~ by Father Eugene Hemrick
The influx of immigrants is often portrayed as problematic. But is it so?
Recently, Bishop Giovanni Battista Scalabrini was declared a saint for founding the Missionaries of St. Charles Borromeo that enabled Italian immigrants to assimilate into American culture and enjoy its prosperity.
My grandfather was an Italian immigrant who benefitted from the work of St. Scalabrini and St. Frances Xavier Cabrini. The education he and my mother received was at the heart of their later success.
We must wonder what would happen if vacant office space in cities was converted into educational centers and corporations advertised for people to be “missionaries” to immigrants ground in the history and culture of the people they serve and possessing heartfelt duty to respond to their needs.
What if these educational centers taught American inculturation: how to shop, get a driver’s license, open a bank account, find employment. What if studies were conducted to learn of immigrant success stories?
What if there was the philosophy of enabling immigrants to better learn how to help themselves and giving them due credit for possessing talent. What if there was a routine practice of praising their music, cuisine and family values.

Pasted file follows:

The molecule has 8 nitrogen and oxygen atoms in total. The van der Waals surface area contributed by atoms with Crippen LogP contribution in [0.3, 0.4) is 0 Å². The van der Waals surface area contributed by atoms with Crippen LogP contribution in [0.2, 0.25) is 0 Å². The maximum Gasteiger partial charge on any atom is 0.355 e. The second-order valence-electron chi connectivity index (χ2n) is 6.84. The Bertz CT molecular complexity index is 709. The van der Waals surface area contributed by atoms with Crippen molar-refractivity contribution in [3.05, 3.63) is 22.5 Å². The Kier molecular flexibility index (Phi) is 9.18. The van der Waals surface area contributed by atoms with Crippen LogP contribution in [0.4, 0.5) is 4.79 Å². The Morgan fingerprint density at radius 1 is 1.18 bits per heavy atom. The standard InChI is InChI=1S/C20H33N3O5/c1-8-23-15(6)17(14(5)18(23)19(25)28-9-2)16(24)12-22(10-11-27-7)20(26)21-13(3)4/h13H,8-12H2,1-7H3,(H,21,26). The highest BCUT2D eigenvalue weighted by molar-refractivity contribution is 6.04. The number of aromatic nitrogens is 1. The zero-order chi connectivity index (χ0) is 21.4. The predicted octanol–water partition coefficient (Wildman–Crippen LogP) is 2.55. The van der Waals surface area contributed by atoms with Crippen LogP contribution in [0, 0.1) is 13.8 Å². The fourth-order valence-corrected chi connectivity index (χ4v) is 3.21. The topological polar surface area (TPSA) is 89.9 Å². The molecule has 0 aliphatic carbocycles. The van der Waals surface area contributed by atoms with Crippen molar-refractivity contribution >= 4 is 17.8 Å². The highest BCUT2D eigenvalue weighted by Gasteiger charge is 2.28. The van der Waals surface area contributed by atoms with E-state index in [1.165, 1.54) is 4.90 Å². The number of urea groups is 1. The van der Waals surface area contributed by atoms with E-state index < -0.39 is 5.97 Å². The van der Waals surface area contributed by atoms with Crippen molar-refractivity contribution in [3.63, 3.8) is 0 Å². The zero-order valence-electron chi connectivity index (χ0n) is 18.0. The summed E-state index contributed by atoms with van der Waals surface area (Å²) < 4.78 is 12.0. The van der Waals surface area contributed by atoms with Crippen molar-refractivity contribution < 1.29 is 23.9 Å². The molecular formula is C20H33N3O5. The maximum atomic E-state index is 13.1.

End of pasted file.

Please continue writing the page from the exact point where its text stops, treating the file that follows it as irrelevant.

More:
One of the tragedies of the influx of immigrants is labeling it tragic and a threat to our economy. Equally tragic is building walls that stigmatize immigrants as undesirable people and busing them as unwelcome vagrants.
These negative images that denigrate their humanity are unjust.
A first principle of justice states that justice consists in living one with another, and the just person has an obligation to deal with the other.
This responsibility is inherited from God who created us as social beings. Equally true, being responsible for one another is the basis of decency.
Plato speaks of a debt, an obligation, owed to one another as the heart of justice. And yet, some feel immigration is negatively affecting our economic debt. How ironic to place an economic debt over a moral debt.
What if assisting immigrants is seen as a moral imperative, as an opportunity to repay God for our endowment of a blessed sense of responsibility for the other?